Telecommunication companies and Mobile Money agents are increasingly witnessing a reduction in Mobile Money transactions as high value customers opt for agency banking.
This has been revealed by Uganda Revenue Authority (URA) Commissioner General, Doris Akol, who says this development has also affected revenue collection.
“Levy on mobile money contributed a deficit of Shs30.48 billion which can be explained by the fact that high value clients withdraw their funds from agency banking,” Akol said while addressing the press about URA’s half year revenue performance for 2019/20 FY yesterday.
“A case in point, MTN has had a drop of 36 percent in mobile money transaction values since the introduction of the levy on mobile money. In addition, other clients are adopting the use of mobile money as a mode of payment for services as opposed to withdrawing for cash,” she added.
URA collected a net revenue of Shs9.042 trillion during the period July to December 2019 and posted a growth in revenue of 11.15 percent in comparison to the same period in the FY 2018/19.
“In real terms, this reflects a growth in revenue of Shs907.05 billion,” Akol said.
However, the outturn is short of the projected figure of Shs9.739 trillion by Shs697.38 billion.
Total domestic revenue collections during the period July to December 2019 were Shs5.673 trillion against a target of Shs6.109 trillion.
“This outturn in domestic revenue reflects a growth of Shs831.91 billion (17.18 %) compared to the period July to December 2018,” Akol said.
Akol added that the Value Added Tax (VAT) on phone talk time was affected by the changes in user tastes where users prefer the use of data for communication through WhatsApp, viber and facebook as opposed to direct calls using airtime.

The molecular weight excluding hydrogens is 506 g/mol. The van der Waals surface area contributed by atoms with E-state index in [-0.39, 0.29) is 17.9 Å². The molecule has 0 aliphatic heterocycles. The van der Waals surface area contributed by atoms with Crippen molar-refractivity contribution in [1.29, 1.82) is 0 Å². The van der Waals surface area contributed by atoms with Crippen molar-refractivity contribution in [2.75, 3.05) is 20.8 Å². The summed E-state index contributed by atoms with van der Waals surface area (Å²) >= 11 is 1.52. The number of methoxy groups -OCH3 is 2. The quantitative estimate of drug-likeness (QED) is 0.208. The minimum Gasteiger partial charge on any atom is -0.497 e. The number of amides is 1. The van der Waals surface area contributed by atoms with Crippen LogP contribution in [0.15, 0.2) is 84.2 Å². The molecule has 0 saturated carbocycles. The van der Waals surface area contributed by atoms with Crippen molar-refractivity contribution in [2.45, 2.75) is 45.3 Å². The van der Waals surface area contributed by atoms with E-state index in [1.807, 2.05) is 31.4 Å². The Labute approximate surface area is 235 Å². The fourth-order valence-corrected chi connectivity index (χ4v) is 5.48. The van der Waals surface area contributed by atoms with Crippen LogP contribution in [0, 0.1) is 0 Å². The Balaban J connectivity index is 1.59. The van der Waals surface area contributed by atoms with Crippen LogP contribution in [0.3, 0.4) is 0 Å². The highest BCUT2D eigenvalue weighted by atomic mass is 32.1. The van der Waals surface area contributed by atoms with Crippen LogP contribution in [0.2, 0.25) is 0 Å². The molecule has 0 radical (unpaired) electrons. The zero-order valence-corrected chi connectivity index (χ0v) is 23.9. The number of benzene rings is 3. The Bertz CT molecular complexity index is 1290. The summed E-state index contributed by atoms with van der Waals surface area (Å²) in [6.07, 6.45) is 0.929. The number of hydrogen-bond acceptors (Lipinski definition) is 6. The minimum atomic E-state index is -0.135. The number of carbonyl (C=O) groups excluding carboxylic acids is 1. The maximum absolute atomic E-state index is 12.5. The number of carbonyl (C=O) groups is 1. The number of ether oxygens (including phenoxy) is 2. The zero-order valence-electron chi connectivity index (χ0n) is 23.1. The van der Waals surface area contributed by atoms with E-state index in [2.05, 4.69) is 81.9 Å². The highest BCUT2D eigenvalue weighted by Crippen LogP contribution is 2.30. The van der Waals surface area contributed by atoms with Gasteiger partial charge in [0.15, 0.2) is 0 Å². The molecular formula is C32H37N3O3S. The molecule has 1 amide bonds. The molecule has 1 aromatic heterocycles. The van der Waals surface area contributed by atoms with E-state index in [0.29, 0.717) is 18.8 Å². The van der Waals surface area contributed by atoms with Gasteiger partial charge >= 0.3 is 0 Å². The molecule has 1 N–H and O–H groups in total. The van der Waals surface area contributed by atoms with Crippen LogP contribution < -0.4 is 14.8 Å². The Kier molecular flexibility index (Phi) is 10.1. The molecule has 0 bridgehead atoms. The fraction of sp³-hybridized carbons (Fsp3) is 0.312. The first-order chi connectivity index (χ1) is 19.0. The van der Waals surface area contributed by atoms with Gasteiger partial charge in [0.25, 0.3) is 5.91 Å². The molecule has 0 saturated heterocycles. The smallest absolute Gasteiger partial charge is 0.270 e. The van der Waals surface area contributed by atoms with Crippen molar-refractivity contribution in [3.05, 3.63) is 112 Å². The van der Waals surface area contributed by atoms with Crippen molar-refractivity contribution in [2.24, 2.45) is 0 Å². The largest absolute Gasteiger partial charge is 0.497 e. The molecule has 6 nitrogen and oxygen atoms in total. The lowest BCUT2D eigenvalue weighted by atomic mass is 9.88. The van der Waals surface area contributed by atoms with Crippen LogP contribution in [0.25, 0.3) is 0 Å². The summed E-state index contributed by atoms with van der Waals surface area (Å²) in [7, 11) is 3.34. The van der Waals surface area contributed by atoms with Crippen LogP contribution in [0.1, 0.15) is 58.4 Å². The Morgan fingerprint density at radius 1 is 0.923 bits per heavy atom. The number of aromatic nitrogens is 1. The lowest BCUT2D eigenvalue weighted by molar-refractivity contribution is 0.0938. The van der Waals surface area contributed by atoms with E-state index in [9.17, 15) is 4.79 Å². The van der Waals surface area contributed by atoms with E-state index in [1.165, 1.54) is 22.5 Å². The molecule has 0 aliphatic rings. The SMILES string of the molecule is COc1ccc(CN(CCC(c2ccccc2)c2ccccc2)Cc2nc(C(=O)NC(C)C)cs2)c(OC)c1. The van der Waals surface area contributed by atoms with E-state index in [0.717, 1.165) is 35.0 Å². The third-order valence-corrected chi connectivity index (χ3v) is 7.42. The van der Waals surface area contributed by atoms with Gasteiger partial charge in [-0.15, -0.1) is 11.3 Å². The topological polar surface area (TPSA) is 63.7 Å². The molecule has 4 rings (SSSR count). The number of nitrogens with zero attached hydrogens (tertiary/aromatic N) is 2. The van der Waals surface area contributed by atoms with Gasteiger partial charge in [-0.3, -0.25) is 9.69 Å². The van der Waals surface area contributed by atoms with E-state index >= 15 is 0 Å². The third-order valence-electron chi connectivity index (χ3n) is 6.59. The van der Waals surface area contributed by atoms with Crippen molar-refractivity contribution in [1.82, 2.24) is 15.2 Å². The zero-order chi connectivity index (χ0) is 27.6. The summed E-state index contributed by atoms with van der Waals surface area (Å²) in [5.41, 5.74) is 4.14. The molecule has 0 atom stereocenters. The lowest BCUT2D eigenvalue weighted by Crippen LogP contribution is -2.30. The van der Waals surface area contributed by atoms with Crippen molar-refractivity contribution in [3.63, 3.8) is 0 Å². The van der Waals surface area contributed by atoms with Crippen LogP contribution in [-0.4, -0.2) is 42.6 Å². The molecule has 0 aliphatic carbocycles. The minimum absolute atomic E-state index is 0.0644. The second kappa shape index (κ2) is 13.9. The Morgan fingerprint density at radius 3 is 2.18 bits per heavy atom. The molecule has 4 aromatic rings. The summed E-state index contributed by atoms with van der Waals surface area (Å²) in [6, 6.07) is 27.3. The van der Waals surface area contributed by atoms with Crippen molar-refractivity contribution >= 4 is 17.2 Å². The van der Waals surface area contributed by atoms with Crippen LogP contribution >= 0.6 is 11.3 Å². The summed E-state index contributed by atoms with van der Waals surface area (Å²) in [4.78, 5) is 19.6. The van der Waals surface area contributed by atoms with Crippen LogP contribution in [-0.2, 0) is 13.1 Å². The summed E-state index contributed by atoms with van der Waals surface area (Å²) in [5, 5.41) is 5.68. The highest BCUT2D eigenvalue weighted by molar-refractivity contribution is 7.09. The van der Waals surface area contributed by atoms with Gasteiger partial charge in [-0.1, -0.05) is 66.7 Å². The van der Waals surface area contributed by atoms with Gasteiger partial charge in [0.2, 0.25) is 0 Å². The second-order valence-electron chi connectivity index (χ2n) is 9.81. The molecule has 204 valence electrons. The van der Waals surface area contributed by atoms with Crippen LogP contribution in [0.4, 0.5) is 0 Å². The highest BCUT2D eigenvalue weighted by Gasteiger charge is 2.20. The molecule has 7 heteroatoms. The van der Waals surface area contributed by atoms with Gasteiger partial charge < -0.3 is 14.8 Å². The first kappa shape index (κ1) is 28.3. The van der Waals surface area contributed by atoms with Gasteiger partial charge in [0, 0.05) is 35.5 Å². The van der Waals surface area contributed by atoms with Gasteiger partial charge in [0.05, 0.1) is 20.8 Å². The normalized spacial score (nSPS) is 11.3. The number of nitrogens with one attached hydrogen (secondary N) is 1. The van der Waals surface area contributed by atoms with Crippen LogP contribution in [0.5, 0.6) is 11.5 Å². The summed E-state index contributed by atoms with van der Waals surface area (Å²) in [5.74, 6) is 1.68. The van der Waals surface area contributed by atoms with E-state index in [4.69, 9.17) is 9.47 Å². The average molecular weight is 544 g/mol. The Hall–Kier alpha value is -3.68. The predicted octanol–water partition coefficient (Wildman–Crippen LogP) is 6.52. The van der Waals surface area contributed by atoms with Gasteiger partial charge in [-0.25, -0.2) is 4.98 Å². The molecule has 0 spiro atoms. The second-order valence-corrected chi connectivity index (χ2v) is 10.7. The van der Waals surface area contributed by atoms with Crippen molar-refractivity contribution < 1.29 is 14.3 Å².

“In addition, there was a price drop for both on-net and off-net calls from Shs5 to Shs3 per second (25 percent drop) due to competition which affected phone talk time collections. This tax is Tax being advololrem in nature and when the base reduces, the tax automatically drops,” Akol said.
About Agency banking
It should be noted that on March31, 2017, President Yoweri Museveni assented to The Financial Institutions (Amendment) Act, 2016 that provides for Islamic banking, banc assurance and agent banking among other things.
Agency banking (also known as agent banking) is a model that allows banks to use fellow banks, shops, kiosks and field agents to open accounts, receive deposits, effect withdrawals and carry out other transactions with a purpose of deepening financial inclusion.
Under this innovation, financial inclusion is not limited to banking the unbanked but convergence of various bank and non-bank players to provide financial services at lower cost, a wider reach and greater convenience to all end consumers of financial services, unbanked or otherwise.
A number of banks have already rolled out agency banking services across the country.